Maggot said we should go up to Times Square to watch the ball drop and pick some pockets, but we never got around to it. Instead we hung out in front of the Good Life Deli like we always did. Maggot, Rainbow, 2Moro, and me. A cold mist drifted out of the dark, the little droplets sparkling in the streetlights. Maggot and me sat under the awning of the newspaper stand on the corner. The damp matted down our hair. Black puddles dotted the street and steam rose like ghosts from the manhole covers. Rainbow sat cross-legged against the wall, loose strands of blond hair falling out of a blue wool cap, her head nodding almost down to her lap. 2Moro leaned against the streetlight with her arms crossed, not saying anything to anyone, just waiting for someone to say something to her.

It was one of those nights when there wasn't much traffic on the streets of New York. Most of the New Year's partiers were done with their stupid celebrations and back in the four-walled cells they called apartments. Prisoners of the system, Maggot said. Now, only the newspaper delivery trucks and taxis passed, their tires making squishy sounds on the wet, black pavement. Out here in the cold where we weren't walled in, we were free to go where we pleased.

"Guess the cops have the night off," Maggot said, his brown dreadlocks stringy from the mist; his breath a small cloud of fog.

"The rest of the world, too," muttered 2Moro. She was wearing a red-and-orange patchwork jacket, a tight black skirt, and high black boots. Her short dyed red hair was matted down on her forehead like a cap. The piercings in her ears and eyebrow and nose glinted in the streetlight. Tattooed around her neck was a circle of black barbed wire.

I sipped cold coffee from a paper cup. At night we drank coffee to stay awake. It was safer to sleep during the day.

A man and a woman came around the corner wearing raincoats and sharing a red umbrella. They slowed down when they saw us. The woman slid her arm through the man's and said something in his ear. Probably wanted him to turn around and go another way. But the man shook his head. Taking stiff strides, they walked toward us.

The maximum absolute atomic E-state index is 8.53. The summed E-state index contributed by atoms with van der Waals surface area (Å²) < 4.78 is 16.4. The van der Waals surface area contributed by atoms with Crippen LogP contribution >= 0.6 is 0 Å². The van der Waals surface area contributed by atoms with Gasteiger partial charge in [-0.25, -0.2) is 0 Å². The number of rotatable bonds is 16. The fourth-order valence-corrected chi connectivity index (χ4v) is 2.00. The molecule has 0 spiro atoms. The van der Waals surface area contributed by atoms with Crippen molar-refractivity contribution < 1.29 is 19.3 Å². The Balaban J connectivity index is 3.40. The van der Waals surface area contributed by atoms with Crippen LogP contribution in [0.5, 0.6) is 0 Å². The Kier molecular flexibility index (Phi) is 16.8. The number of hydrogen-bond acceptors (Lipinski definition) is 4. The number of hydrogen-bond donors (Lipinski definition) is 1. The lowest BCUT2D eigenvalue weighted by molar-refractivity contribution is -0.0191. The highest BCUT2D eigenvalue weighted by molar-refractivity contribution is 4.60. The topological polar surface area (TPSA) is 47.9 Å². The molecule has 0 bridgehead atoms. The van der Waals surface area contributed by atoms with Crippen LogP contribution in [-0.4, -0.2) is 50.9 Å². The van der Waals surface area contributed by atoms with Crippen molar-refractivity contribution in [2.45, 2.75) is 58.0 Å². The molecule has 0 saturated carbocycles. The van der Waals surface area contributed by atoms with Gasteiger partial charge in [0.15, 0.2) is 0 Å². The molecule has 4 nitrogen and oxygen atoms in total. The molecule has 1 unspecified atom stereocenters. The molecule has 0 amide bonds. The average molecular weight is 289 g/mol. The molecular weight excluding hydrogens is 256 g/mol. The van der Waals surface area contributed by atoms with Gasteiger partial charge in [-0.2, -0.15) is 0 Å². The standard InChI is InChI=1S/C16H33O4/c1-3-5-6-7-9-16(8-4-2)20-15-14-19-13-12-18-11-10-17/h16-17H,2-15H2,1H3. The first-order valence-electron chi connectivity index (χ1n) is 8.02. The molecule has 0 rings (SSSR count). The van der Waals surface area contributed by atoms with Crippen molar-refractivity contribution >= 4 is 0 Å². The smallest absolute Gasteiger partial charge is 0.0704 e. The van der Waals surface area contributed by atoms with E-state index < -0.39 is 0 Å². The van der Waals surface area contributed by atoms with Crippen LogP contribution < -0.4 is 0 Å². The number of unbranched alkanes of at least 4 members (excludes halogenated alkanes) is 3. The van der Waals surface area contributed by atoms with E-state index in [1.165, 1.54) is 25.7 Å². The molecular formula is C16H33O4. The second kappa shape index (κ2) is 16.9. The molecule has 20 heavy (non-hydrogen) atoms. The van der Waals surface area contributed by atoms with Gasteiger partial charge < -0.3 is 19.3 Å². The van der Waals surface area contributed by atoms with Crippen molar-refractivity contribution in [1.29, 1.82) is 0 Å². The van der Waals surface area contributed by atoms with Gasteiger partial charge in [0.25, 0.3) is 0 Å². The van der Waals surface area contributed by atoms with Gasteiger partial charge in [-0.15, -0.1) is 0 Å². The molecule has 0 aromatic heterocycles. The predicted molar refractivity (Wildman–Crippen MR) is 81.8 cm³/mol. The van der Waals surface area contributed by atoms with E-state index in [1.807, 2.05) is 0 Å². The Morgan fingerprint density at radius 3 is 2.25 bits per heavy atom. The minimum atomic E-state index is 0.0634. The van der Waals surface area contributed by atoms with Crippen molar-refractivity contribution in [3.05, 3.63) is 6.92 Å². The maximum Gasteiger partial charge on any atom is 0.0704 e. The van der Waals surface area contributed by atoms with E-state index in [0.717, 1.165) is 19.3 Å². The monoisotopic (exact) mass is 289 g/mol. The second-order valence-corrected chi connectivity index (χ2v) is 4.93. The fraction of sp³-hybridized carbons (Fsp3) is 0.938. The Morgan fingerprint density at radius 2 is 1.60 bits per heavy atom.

When they got near, the woman wrinkled her nose like something smelled bad.

"Have fun tonight?" Maggot asked, kind of menacing.

The couple broke stride. "Yes, we did," the man answered.

"No work tomorrow, huh?" Maggot said. "Get to sleep in."

"That's right."

"Day after that it's back to the old nine-to-five grind," Maggot said.

"You could say that," answered the man.

"Happy New Year," said 2Moro, not in a friendly way.

"Same to you," said the man. He and the woman hurried past. She kept glancing over her shoulder at us until they reached the next corner.

"Robots," Maggot said. "Just following the rules. Work till they die. Then new robots replace them."

"Check this." 2Moro tilted her head down the sidewalk. A man came toward us, unsteady, dragging the toes of his shoes. The shoulders of his suit were dark with water and his white shirt collar was open, a blue-and-red tie hanging like an upside down noose. His face was clean-shaven, and even though his wet hair fell flat on his forehead, you could see that it had been recently trimmed.

We watched as he stumbled along, not yet aware of us. When he passed under a streetlight, something gold glinted on his wrist and light reflected off his wet polished leather shoes.

"Come to daddy," Maggot whispered, cracking his knuckles.